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The Australian Shepherd, an obedient dog with an energetic character

Rather obedient, the Australian Shepherd is especially known for its energetic character. This medium-length, fairly large dog is best suited to environments with lots of space because it needs to exercise.

Characteristics of the Australian Shepherd Dog

Classified as a large dog, the Australian Shepherd has a long, broad skull with floppy, triangular ears and almond-shaped blue, brown or amber eyes. The dog has medium length hair of straight or wavy type whose coat can be blue merle, black tricolor, red merle or red tricolor often highlighted with white or fawn spots. Its body is rather long with a raised chest and curved ribs. In general, males measure between 51 and 58 cm and weigh between 25 and 34 kg. Females are between 46 and 53 cm with a weight of about 19 kg and up to 26 kg on average.

History of the Australian Shepherd Dog

There is much debate about the history of this breed. However, it is known that even though it is called Australian Shepherd, this animal does not originate in Australia. According to the writings, it would have appeared rather among the Basques. In search of work, they would have migrated with their dogs in many countries, including Australia, known for its sheep farming. In the 1900's, some Basques left Australia for the United States. The skills of their dogs would have been so appreciated by the American farmers that they would have decided to develop the breed. The agility of the Australian Shepherd and its character are very appropriate in the control of flocks, especially of sheep.

Necessary living conditions and behavior of the Australian Shepherd

As in the beginning, the Australian Shepherd has remained a flock dog, needing a lot of energy to manage a flock. Over the years, he has continued to develop all this vivacity. That's why he needs a lot of space to spend his time. It is thus perfectly suitable for people who have a large garden. Adoring sports activities, he can accompany his master in the practice of mountain biking, trail, running, horseback riding or even cross-country skiing if he is trained.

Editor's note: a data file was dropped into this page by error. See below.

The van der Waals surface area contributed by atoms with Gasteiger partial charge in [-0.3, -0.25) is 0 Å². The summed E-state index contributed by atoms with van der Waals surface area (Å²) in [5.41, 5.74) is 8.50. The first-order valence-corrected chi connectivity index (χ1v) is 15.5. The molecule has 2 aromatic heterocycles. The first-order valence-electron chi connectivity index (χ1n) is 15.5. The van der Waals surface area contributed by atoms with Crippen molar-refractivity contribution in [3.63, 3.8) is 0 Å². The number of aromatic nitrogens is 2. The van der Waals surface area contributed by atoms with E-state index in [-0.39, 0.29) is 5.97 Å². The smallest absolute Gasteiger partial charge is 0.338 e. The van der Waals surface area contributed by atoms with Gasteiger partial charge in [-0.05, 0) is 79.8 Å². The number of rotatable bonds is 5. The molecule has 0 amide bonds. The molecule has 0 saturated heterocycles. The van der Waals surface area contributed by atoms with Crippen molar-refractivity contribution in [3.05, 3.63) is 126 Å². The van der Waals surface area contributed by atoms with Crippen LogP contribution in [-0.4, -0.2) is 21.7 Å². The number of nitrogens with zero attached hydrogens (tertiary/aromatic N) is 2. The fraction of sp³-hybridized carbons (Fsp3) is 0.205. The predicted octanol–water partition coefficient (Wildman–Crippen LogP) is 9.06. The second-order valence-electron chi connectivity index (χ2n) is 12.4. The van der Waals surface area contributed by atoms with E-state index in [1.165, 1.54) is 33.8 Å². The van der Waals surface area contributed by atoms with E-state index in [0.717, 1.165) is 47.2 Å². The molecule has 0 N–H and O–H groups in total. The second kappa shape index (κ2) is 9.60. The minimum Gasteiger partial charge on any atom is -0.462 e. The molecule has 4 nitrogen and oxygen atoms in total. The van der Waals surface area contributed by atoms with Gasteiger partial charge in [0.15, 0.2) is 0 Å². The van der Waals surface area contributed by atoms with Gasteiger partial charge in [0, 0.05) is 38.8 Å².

The Australian Shepherd is very affectionate and very endearing but can express a character a little invasive. Although they love action, they are not at all a fighter and have a stable temperament. He is loyal and gentle and can be perfectly chosen as a pet for children. On the other hand, it does not appreciate solitude or being locked up. Under these conditions, the Australian Shepherd can make a little mess. Specialists do not recommend them for people looking for their first pet.

Diet and major health problems of the Australian Shepherd

The Australian Shepherd does not require any particular diet. It is recommended to give him 300 to 400 g of kibble but the amount will depend on his health, his age and his weight. It is best to feed him once a day, or twice a day at most.

With an average life expectancy of 13 years, the Australian Shepherd can be affected by a certain number of diseases, starting with congenital problems, notably the persistence of the ductus arteriosus, essentially in females. It can also be subject to hip problems, back problems or eye defects such as juvenile cataract, progressive retinal atrophy or collie eye anomaly. Epilepsy is also a potential health problem, as well as skin diseases.